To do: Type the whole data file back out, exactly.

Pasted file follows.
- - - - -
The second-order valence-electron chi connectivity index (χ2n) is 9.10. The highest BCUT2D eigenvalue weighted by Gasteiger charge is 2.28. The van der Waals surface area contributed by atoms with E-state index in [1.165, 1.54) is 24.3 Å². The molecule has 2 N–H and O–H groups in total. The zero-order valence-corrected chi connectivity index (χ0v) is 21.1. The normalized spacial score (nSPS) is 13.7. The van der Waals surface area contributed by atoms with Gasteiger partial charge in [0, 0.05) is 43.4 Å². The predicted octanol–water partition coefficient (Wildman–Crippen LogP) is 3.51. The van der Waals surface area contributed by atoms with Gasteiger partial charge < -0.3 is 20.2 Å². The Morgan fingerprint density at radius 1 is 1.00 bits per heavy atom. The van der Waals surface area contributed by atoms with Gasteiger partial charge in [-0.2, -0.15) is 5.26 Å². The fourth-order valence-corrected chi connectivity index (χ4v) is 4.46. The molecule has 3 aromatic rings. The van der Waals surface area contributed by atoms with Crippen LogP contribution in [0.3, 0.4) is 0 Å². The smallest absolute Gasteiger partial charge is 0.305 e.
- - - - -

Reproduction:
The second-order valence-electron chi connectivity index (χ2n) is 9.10. The highest BCUT2D eigenvalue weighted by Gasteiger charge is 2.28. The van der Waals surface area contributed by atoms with E-state index in [1.165, 1.54) is 24.3 Å². The molecule has 2 N–H and O–H groups in total. The zero-order valence-corrected chi connectivity index (χ0v) is 21.1. The normalized spacial score (nSPS) is 13.7. The van der Waals surface area contributed by atoms with Gasteiger partial charge in [0, 0.05) is 43.4 Å². The predicted octanol–water partition coefficient (Wildman–Crippen LogP) is 3.51. The van der Waals surface area contributed by atoms with Gasteiger partial charge < -0.3 is 20.2 Å². The Morgan fingerprint density at radius 1 is 1.00 bits per heavy atom. The van der Waals surface area contributed by atoms with Gasteiger partial charge in [-0.2, -0.15) is 5.26 Å². The fourth-order valence-corrected chi connectivity index (χ4v) is 4.46. The molecule has 3 aromatic rings. The van der Waals surface area contributed by atoms with Crippen LogP contribution in [0.3, 0.4) is 0 Å². The smallest absolute Gasteiger partial charge is 0.305 e.